I have to say, I love every one of your friends, and they truly have become my friends as well.  We enjoy each other’s company, and staying in touch with each other clearly keeps us very connected to you, which I see is important to everyone.  In the last two weeks alone, I have had coffee with Julie, lunch with Elon and AB, talked with Ryan on Facebook, and I will see Jackie for lunch this week.  Do you know that virtually every one of your closest friends wished Drew a happy birthday on Facebook on Saturday?  That is a clear statement of how much you meant to them and about how much they care about our family in the aftermath of losing you.

Minutes later, your cousin Chris called.  Chris is a Ravens fan, but he called to say how happy he was about the Giants for all of us and especially for you.  Chris has been amazing in his support of all of us since you left.  He misses you tremendously, and the blog post he wrote about how memories of you have inspired him to take his running to new heights was beautiful.  His call meant a lot to us.

Chris and Jeff: first cousins and best friends

And then a little after midnight today, your oldest friend Jack wrote on the Friends of Jeff Klein Facebook page, “Can’t help but think Jeff had a hand in this one, another huge Giants win!”  And of course, I know he is right.  Let’s face it—Wes Welker doesn’t drop passes that are right in his hands, and especially not ones that could have sealed a Super Bowl victory.  As he himself said after the game, “That’s a play I make a thousand times.  It’s a play I never drop. Most critical situation and I let the team down.”  Wes shouldn’t have been so hard on himself.  He obviously couldn’t know about the invisible hand that I and many others know was there to tip the ball away.  You had those long fingers, and you put them to good use on that play.  And that Hail Mary pass by Brady to try to pull it out on the last play?  There was never a chance it would be completed, as I know you were right in the middle of the pack, helping to make sure that ball fell harmlessly to the ground.

I want you to know that I received your sign loud and clear on Friday night, indicating to me that you were with us on this important weekend of Drew’s birthday on Saturday and the Super Bowl on Sunday.  I broke out laughing when, just after the first half of Brett’s game at Briarcliff High School ended with our team down by 2, the lights over one entire half of the gym went out.  I don’t know what it is with you and electrical power, but since you’ve left, the lights went out at the Meadowlands last year when the Giants were getting crushed by the Cowboys, Brooke’s speakers went on one night while she was reading Kleinsaucer, without her turning them on, and the lights went out during the 49ers-Steelers game in December.  Hey, if that’s your preferred way of letting us know you’re there, that works for me, and in this case, I am pretty sure you were giving us a confirmation that Clif was in fact by your side, just as we had hoped, and that you were psyched for the weekend.  I have to say, it was a bit annoying having to wait 20 minutes for the guys at Briarcliff to figure out how to get the lights on again, but that’s ok.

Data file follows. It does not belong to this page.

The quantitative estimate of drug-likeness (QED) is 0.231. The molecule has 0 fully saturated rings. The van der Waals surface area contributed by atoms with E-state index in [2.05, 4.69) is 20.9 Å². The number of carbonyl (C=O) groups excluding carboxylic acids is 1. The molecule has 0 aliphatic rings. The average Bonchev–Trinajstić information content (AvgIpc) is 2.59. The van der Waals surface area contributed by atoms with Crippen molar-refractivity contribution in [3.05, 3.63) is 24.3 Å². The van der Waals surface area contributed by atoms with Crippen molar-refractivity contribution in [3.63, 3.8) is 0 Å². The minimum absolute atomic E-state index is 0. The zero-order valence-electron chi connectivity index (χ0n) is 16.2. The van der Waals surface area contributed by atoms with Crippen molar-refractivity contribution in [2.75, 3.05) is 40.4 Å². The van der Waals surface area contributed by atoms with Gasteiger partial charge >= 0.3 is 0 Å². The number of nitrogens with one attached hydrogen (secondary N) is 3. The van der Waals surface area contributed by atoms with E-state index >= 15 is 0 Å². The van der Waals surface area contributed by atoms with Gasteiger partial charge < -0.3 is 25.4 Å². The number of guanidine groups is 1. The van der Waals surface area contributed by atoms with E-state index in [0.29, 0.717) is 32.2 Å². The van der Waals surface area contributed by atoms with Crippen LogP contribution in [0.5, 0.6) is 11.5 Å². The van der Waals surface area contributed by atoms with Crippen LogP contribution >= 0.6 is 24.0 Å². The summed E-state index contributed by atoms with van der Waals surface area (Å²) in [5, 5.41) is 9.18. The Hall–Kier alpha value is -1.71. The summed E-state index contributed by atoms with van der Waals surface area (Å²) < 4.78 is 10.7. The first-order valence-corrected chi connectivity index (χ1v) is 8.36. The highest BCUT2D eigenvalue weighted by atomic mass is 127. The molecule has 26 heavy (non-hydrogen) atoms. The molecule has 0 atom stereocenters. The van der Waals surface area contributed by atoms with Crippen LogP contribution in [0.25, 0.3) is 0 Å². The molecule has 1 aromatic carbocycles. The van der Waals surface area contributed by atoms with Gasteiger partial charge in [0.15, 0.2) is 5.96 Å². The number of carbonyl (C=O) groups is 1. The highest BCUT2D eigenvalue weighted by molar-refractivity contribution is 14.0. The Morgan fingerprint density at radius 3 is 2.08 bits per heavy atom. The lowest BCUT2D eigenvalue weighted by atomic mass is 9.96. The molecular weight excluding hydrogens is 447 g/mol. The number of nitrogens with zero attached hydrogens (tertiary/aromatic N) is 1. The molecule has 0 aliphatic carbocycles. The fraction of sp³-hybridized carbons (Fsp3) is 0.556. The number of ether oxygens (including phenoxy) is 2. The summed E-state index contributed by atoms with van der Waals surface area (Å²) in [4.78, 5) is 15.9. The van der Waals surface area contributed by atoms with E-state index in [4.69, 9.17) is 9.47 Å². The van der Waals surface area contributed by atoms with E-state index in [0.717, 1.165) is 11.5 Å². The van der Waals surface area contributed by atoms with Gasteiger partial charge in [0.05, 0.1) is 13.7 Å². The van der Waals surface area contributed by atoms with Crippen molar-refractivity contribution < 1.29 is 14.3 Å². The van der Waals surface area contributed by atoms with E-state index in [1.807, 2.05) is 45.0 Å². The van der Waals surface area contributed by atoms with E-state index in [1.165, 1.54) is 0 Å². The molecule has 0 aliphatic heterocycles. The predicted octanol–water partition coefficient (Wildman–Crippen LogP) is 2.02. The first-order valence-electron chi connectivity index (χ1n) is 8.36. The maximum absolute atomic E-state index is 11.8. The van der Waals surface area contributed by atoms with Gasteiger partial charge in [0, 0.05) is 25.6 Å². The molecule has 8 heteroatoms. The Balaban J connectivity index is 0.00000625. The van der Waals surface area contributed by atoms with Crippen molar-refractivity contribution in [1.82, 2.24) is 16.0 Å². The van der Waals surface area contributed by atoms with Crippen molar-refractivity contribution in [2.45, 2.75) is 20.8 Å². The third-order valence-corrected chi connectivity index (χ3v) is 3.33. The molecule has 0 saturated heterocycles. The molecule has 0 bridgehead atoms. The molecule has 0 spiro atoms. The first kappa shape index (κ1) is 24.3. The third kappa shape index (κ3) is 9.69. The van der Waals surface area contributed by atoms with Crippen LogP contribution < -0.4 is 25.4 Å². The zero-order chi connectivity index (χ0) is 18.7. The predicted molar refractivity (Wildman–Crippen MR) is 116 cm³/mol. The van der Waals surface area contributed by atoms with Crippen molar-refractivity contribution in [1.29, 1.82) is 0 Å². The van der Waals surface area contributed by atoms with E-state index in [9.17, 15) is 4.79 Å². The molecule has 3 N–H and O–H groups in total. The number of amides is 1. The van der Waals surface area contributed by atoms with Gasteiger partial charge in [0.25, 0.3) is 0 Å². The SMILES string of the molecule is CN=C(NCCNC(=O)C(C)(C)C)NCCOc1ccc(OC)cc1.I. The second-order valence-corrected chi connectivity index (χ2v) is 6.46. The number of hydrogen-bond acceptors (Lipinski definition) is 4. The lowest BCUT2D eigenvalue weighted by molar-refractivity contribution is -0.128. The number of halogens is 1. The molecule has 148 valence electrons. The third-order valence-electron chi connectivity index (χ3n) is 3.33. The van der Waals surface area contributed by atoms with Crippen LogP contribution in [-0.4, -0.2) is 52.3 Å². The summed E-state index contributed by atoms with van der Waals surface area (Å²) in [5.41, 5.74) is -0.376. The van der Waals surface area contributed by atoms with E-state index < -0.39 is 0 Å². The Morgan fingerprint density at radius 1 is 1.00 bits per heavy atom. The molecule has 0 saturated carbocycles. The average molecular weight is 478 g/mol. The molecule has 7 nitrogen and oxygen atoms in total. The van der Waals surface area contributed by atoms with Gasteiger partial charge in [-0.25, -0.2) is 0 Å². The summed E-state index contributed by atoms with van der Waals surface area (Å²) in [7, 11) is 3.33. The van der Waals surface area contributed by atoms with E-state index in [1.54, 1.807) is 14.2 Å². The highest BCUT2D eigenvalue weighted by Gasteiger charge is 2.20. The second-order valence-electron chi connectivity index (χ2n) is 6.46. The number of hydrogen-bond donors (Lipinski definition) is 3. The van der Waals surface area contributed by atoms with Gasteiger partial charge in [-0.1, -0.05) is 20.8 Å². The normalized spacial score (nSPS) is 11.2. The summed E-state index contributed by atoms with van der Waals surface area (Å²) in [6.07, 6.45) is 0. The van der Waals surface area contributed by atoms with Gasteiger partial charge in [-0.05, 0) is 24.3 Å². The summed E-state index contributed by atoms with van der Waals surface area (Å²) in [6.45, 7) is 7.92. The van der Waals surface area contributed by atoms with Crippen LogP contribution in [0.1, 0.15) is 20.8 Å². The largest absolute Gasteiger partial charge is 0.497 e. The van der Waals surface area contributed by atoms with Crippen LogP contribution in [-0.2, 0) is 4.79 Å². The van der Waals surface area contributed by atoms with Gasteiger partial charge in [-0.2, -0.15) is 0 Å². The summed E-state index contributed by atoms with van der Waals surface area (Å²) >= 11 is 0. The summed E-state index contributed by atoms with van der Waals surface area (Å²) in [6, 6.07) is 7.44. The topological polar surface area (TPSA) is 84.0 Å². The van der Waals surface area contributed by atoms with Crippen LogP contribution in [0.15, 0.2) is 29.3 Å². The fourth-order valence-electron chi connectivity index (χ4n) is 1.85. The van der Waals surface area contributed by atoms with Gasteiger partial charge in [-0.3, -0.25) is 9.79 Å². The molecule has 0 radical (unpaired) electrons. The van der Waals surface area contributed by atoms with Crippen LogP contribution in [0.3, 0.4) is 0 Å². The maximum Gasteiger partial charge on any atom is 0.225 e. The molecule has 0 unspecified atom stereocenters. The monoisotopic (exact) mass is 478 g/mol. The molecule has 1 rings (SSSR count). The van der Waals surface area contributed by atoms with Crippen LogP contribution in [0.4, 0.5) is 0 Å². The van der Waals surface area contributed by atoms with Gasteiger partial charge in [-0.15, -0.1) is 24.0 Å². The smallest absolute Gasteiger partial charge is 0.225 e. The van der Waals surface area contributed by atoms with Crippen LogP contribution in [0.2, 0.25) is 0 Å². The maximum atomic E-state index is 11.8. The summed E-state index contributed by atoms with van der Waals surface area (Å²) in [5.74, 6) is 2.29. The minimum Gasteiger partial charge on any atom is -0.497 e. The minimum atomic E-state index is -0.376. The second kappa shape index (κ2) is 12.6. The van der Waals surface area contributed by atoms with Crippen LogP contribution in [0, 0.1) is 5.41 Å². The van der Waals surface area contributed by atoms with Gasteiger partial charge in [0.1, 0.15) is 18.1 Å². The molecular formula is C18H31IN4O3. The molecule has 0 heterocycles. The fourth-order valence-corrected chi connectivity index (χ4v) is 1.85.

You know, I remember the conversation we had in October 2010 when I came to visit you in the hospital when you were being weaned off of those horrible meds.  I remember explaining to you that you expected too much from life and that it was unrealistic to think that you should never trip, stumble or even fail from time to time, just like everyone else does. Life had been pretty smooth sailing for you all the way through August 2010, but holding to that high a standard was too great a burden to place upon yourself.

We also talked about how I wanted you to go for your greatest passion, which for you was probably sports writing, or even writing about politics.  And if you weren’t able to attain jobs in those areas, so be it, but you’d never look back with regrets.  But my main point of it all was that, even if you started out in a job or career that wasn’t particularly rewarding but still paid the bills, you would live life for “the moments”, those times that make it all worthwhile.